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Would incarceration be considered grounds for divorce?

Would Incarceration Be Considered Grounds for Divorce?

Marriage is supposed to be “until death do us part,” but what happens when one spouse ends up behind bars? Does being in prison give the other partner legal grounds to file for divorce? It’s a complicated situation with no simple answers. This article will explore the issues and options for divorcing an incarcerated spouse.

How Common Is This Situation?

Unfortunately, having an incarcerated husband or wife is more common than you might think. According to the Prison Policy Initiative, over 1.9 million people are incarcerated in prisons and jails across the U.S. Many of them are married. So it’s no surprise that a significant number of spouses on the outside end up considering divorce after their partner is locked up.

Does Incarceration Count as Grounds for Divorce?

In most states, you can’t file for divorce just because your spouse is in prison. Generally, you need to prove the marriage is “irretrievably broken” due to conflict like abuse, adultery or abandonment. However, some states do allow “no fault” divorces where you don’t have to prove fault or wrongdoing by either spouse.

So while incarceration alone may not be legal grounds for divorce, the circumstances leading to imprisonment often are. For example, domestic violence, drug abuse, or other criminal acts can be valid reasons to claim the marriage is over. The prison sentence is just the final straw.

Special Challenges of Divorcing an Inmate

Trying to get divorced when your spouse is locked up comes with some unique hurdles:

  • Limited contact and communication with your incarcerated partner
  • Difficulty serving divorce papers to someone in prison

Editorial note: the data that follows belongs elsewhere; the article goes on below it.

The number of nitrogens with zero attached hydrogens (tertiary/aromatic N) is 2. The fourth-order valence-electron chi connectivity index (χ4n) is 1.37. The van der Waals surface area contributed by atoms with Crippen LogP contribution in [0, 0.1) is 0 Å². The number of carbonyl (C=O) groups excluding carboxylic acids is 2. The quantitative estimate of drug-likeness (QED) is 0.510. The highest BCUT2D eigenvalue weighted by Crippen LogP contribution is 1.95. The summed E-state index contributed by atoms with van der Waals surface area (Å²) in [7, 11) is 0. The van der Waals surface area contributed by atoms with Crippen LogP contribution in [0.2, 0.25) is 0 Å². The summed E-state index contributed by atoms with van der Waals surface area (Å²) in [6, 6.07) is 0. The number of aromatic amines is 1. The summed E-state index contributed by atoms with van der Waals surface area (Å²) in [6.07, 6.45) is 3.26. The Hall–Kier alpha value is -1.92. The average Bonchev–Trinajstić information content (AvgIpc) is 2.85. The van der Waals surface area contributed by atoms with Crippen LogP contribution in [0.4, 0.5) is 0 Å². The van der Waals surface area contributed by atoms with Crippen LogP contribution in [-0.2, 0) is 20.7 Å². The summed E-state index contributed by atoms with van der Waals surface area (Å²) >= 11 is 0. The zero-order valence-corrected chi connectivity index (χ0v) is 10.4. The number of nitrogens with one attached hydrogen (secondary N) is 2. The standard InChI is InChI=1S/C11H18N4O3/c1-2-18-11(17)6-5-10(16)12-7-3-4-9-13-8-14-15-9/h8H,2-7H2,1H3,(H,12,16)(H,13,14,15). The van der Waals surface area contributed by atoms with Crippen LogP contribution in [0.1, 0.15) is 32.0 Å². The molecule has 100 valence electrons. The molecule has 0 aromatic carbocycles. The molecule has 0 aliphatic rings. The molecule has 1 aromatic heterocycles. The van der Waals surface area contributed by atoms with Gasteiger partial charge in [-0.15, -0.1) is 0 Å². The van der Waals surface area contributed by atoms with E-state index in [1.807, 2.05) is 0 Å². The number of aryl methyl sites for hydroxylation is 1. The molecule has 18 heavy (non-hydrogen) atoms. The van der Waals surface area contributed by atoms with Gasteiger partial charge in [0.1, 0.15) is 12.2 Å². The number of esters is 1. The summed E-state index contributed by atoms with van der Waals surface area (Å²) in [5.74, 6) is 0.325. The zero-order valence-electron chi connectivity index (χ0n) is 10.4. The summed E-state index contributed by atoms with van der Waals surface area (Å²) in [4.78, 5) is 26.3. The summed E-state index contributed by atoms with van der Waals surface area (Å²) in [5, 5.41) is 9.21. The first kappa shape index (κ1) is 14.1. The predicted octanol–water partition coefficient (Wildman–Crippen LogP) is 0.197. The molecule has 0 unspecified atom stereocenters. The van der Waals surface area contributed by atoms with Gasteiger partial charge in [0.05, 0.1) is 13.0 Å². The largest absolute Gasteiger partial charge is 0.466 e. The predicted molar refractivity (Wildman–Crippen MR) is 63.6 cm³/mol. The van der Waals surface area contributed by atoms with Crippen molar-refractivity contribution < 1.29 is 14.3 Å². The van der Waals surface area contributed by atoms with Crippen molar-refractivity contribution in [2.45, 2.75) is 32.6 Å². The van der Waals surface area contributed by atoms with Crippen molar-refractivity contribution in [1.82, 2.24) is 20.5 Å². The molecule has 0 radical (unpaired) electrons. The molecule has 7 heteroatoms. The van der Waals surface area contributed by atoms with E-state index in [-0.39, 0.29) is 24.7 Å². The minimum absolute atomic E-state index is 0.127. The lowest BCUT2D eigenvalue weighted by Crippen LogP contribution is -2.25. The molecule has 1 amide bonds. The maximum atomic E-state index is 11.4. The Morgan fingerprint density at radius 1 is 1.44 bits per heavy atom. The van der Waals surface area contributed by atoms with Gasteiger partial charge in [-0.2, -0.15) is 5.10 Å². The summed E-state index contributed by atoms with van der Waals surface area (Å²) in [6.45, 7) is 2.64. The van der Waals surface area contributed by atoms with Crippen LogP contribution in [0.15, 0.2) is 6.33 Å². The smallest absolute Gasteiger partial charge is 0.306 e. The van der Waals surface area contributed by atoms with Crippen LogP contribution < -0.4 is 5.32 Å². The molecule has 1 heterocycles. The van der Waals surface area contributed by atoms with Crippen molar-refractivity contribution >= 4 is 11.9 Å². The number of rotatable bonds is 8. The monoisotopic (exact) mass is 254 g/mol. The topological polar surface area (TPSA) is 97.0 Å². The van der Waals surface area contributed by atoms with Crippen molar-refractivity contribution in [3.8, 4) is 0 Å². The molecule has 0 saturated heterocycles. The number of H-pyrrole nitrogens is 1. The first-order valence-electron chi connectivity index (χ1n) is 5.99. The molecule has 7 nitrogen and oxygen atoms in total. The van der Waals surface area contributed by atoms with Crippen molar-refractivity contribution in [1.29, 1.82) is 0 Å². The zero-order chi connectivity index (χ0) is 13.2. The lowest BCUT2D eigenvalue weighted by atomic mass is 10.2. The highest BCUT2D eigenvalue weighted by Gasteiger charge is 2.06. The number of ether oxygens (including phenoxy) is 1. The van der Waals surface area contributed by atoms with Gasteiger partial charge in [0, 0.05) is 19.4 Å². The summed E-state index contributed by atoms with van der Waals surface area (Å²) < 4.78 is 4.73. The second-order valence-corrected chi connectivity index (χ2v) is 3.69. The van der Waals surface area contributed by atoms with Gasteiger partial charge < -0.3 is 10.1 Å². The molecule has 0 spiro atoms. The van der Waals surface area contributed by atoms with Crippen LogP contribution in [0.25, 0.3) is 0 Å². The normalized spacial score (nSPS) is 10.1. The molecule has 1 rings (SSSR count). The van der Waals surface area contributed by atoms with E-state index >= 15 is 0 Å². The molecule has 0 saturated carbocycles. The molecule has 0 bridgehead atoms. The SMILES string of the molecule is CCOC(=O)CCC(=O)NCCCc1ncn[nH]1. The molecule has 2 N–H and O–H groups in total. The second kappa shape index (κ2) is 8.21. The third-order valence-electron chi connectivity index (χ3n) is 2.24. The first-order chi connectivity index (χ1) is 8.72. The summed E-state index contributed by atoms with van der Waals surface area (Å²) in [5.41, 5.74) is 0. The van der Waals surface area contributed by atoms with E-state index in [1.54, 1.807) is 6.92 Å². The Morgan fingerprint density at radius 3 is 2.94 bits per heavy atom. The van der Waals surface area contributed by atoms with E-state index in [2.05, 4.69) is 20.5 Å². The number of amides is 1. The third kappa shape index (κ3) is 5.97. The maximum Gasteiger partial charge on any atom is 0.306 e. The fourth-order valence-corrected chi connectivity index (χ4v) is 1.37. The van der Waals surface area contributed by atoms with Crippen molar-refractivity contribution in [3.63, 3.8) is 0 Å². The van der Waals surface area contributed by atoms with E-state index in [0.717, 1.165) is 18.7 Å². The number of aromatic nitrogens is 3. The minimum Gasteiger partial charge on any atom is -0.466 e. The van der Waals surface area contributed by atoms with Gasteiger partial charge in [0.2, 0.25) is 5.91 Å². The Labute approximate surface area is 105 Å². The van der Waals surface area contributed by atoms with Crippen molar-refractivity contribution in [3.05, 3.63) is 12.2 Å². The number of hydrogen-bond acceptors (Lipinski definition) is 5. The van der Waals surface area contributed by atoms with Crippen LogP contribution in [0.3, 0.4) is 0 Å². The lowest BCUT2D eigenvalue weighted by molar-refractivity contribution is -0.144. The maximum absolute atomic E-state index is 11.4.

• The inmate’s restricted ability to participate in court proceedings
  • Complications dividing assets and property

These factors can drag out the divorce process, but there are ways to deal with them.

Serving Divorce Papers

To start divorce proceedings, you need to properly notify (or “serve”) your incarcerated spouse with the initial divorce petition and paperwork. There are a few options for accomplishing this:

  • Send the papers via certified mail to the prison
  • Hire a process server to deliver them in person
  • Ask the warden or other prison official to arrange delivery
  • Get permission for a trusted friend or relative to serve the papers

As long as you have proof the inmate received the divorce petition, you’ve cleared this first hurdle.

Participating in Court Hearings

In most cases, an incarcerated spouse has the right to participate in divorce proceedings from prison, either remotely or in person. But security issues can limit their involvement. Options include:

  • Filing documents and motions by mail
  • Attending hearings via phone or videoconference
  • Requesting a court order to be physically brought to hearings (in shackles)
  • Hiring an attorney to represent them in court